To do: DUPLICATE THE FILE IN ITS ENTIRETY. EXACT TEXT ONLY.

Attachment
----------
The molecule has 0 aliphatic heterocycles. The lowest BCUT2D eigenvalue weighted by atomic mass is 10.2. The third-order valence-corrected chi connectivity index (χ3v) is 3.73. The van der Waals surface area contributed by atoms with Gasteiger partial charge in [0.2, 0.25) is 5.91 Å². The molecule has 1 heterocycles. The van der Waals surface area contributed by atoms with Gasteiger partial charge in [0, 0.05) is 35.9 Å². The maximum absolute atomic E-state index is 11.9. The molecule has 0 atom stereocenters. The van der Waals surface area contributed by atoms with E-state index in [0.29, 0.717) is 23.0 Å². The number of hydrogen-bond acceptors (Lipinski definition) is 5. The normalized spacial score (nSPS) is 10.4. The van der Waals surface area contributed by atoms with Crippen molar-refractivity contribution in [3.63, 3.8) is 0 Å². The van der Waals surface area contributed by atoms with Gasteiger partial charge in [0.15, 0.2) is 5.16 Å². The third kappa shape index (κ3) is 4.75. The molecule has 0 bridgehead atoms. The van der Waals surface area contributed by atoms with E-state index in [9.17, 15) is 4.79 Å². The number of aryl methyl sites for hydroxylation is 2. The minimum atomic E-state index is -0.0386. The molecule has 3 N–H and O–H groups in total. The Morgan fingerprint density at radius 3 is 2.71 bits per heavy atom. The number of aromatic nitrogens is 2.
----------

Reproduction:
The molecule has 0 aliphatic heterocycles. The lowest BCUT2D eigenvalue weighted by atomic mass is 10.2. The third-order valence-corrected chi connectivity index (χ3v) is 3.73. The van der Waals surface area contributed by atoms with Gasteiger partial charge in [0.2, 0.25) is 5.91 Å². The molecule has 1 heterocycles. The van der Waals surface area contributed by atoms with Gasteiger partial charge in [0, 0.05) is 35.9 Å². The maximum absolute atomic E-state index is 11.9. The molecule has 0 atom stereocenters. The van der Waals surface area contributed by atoms with E-state index in [0.29, 0.717) is 23.0 Å². The number of hydrogen-bond acceptors (Lipinski definition) is 5. The normalized spacial score (nSPS) is 10.4. The van der Waals surface area contributed by atoms with Crippen molar-refractivity contribution in [3.63, 3.8) is 0 Å². The van der Waals surface area contributed by atoms with Gasteiger partial charge in [0.15, 0.2) is 5.16 Å². The third kappa shape index (κ3) is 4.75. The molecule has 0 bridgehead atoms. The van der Waals surface area contributed by atoms with E-state index in [9.17, 15) is 4.79 Å². The number of aryl methyl sites for hydroxylation is 2. The minimum atomic E-state index is -0.0386. The molecule has 3 N–H and O–H groups in total. The Morgan fingerprint density at radius 3 is 2.71 bits per heavy atom. The number of aromatic nitrogens is 2.